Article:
**Field Rotation**

Field rotation limits the maximum exposure possible with an Alt-Az mount. The field rotation depends upon the latitude of the observer, as well as, the Azimuth angle and Altitude of the object being observed. The following field rotation formula and plot are copied from an excellent discussion of the topic on the RASC Calgary Center and reproduced here in short:

Field Rotation Rate (arcmin/min) = 15.04 COS(Latitude)*COS(Azimuth Angle) / COS(Altitude Angle)

The plot shows the field rotation that you can expect in arcsec per sec for different Azimuth and Altitude angles for an observer at latitude 37 degrees. Field rotation is largest looking north and due south and for objects at higher altitudes. Field rotation is zero due east and due west, but remember the sky is constantly moving so objects in those directions begin to have field rotation immediately. An observer at latitude 37degrees looking at an object at an Altitude of 60 degrees due south, will see the field rotate 24arcsec/sec; while looking at an object in the NE, 45 degrees Azimuth, at an Altitude of 40 degrees will see a field rotation of 11arcsec/sec.

Field rotation limits the maximum exposure possible with an Alt-Az mount. The field rotation depends upon the latitude of the observer, as well as, the Azimuth angle and Altitude of the object being observed. The following field rotation formula and plot are copied from an excellent discussion of the topic on the RASC Calgary Center and reproduced here in short:

Field Rotation Rate (arcmin/min) = 15.04 COS(Latitude)*COS(Azimuth Angle) / COS(Altitude Angle)

The plot shows the field rotation that you can expect in arcsec per sec for different Azimuth and Altitude angles for an observer at latitude 37 degrees. Field rotation is largest looking north and due south and for objects at higher altitudes. Field rotation is zero due east and due west, but remember the sky is constantly moving so objects in those directions begin to have field rotation immediately. An observer at latitude 37degrees looking at an object at an Altitude of 60 degrees due south, will see the field rotate 24arcsec/sec; while looking at an object in the NE, 45 degrees Azimuth, at an Altitude of 40 degrees will see a field rotation of 11arcsec/sec.

The field rotation rate varies as the cosine of the latitude of the observer. As the graph below shows, this means that the rotation rate is maximum at the equator and zero at the north and south poles.

To put this into perspective we need to translate this into the number of pixels of movement per exposure. To do that, we need the Field Rotation Rate result from above, the exposure time in seconds and the number of pixels from the center to edge of corner of our particular video camera. The equation for this is:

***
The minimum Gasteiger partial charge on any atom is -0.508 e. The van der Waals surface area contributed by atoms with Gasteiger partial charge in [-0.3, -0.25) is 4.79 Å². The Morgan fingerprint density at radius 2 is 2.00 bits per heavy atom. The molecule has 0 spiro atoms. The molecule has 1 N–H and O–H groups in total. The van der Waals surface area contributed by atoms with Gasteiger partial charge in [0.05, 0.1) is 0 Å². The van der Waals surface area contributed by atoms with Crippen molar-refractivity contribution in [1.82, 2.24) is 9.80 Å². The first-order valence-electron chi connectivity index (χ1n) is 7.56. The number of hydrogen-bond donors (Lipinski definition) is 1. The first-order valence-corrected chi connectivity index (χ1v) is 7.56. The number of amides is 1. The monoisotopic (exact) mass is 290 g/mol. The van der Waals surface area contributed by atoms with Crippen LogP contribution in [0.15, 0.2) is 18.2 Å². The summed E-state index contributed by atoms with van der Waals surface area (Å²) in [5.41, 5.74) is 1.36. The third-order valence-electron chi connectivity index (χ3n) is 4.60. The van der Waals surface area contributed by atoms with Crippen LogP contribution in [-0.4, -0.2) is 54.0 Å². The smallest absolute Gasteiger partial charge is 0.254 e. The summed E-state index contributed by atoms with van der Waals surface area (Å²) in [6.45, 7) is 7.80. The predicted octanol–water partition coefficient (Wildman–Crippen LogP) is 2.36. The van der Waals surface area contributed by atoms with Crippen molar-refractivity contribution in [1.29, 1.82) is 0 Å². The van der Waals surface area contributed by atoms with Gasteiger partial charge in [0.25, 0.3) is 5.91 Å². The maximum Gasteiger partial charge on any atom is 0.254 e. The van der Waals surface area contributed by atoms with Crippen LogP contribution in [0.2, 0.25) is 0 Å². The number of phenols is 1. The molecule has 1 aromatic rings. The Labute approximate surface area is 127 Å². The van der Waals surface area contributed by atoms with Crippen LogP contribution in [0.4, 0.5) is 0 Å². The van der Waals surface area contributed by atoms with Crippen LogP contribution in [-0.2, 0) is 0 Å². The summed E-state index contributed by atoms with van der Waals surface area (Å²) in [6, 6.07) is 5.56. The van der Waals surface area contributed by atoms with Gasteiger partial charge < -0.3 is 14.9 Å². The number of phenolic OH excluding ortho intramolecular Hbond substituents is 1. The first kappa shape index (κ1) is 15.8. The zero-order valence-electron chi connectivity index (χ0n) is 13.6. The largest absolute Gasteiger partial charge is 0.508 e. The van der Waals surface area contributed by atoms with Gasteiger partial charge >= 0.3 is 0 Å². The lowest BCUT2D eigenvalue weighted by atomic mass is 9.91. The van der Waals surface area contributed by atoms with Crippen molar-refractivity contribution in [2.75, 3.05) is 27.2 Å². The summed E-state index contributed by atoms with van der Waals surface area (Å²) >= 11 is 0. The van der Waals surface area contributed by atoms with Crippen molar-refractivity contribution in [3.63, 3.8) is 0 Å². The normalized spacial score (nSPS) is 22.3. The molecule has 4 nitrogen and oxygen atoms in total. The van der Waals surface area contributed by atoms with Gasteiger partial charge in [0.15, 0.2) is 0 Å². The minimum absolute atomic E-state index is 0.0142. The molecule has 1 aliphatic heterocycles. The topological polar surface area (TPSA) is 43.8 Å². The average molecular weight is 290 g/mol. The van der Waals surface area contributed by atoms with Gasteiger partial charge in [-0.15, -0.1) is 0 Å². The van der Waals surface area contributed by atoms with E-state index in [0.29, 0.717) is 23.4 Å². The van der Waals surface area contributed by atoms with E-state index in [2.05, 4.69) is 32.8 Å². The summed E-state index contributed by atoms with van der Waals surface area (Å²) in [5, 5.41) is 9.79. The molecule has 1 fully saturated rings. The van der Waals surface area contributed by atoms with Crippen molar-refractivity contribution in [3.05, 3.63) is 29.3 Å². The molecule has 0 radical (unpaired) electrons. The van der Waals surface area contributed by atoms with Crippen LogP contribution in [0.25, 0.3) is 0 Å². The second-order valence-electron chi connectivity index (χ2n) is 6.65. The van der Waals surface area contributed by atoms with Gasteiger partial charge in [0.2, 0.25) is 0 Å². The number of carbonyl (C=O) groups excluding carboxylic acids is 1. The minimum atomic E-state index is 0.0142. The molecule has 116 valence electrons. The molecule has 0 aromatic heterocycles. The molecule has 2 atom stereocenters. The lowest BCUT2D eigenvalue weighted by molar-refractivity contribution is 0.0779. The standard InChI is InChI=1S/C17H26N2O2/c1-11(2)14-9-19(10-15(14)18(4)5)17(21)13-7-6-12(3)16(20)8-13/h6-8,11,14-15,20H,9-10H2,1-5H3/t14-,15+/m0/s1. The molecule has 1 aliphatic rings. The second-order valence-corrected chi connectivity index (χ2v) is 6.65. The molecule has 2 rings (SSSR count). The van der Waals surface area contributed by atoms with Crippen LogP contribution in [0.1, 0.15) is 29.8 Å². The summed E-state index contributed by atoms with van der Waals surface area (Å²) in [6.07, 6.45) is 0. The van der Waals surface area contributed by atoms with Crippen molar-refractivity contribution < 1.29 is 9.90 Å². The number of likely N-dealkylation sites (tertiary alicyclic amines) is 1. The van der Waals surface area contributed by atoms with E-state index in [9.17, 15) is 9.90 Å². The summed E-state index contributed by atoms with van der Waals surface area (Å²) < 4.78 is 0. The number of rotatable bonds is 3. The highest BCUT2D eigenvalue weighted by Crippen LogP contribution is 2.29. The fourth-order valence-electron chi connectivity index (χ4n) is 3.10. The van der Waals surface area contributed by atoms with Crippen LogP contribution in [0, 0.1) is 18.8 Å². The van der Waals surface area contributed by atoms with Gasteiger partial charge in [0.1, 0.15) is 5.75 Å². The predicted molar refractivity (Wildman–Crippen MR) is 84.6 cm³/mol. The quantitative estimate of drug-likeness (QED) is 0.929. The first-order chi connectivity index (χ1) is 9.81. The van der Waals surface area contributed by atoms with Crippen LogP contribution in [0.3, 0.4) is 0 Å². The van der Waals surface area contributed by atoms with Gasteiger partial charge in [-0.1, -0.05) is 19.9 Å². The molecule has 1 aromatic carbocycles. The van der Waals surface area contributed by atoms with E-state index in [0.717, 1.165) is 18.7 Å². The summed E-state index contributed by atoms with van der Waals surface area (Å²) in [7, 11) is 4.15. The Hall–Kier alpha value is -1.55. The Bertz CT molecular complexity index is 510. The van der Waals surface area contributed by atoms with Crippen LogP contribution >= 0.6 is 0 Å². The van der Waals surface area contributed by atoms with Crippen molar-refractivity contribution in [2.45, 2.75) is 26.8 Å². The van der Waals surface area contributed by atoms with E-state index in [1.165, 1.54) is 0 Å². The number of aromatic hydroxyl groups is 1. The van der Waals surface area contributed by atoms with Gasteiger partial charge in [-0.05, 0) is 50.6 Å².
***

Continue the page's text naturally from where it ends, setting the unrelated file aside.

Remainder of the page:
Field Rotation Rate (pixels/exposure) = Field Rotation Rate (arcmin/min) * 2 * PI * Exposure (seconds) / 1296000

where PI is 3.1415... and the 129600 = 360 x 3600 is to convert the units from degrees to radian and from hours to seconds (but you may not care about these details).

Once again, using the Mallincam Xtreme and looking at the Video Sensor Specs page on this web site, there are 768 pixels along the width of the camera, so from the center to edge is half that, or 384 pixels. Plugging this into the equation above for an observer at latitude 37degrees we find that, for an object at 60degrees Altitude due south, a 30 second exposure will result in 3.9 pixels of rotation. However, at 40 degrees Altitude that is reduced to 1.3 pixels of rotation.

Field Rotation Rate (pixels/exposure) = Field Rotation Rate (arcmin/min) * 2 * PI * Exposure (seconds) / 1296000

where PI is 3.1415... and the 129600 = 360 x 3600 is to convert the units from degrees to radian and from hours to seconds (but you may not care about these details).

Once again, using the Mallincam Xtreme and looking at the Video Sensor Specs page on this web site, there are 768 pixels along the width of the camera, so from the center to edge is half that, or 384 pixels. Plugging this into the equation above for an observer at latitude 37degrees we find that, for an object at 60degrees Altitude due south, a 30 second exposure will result in 3.9 pixels of rotation. However, at 40 degrees Altitude that is reduced to 1.3 pixels of rotation.

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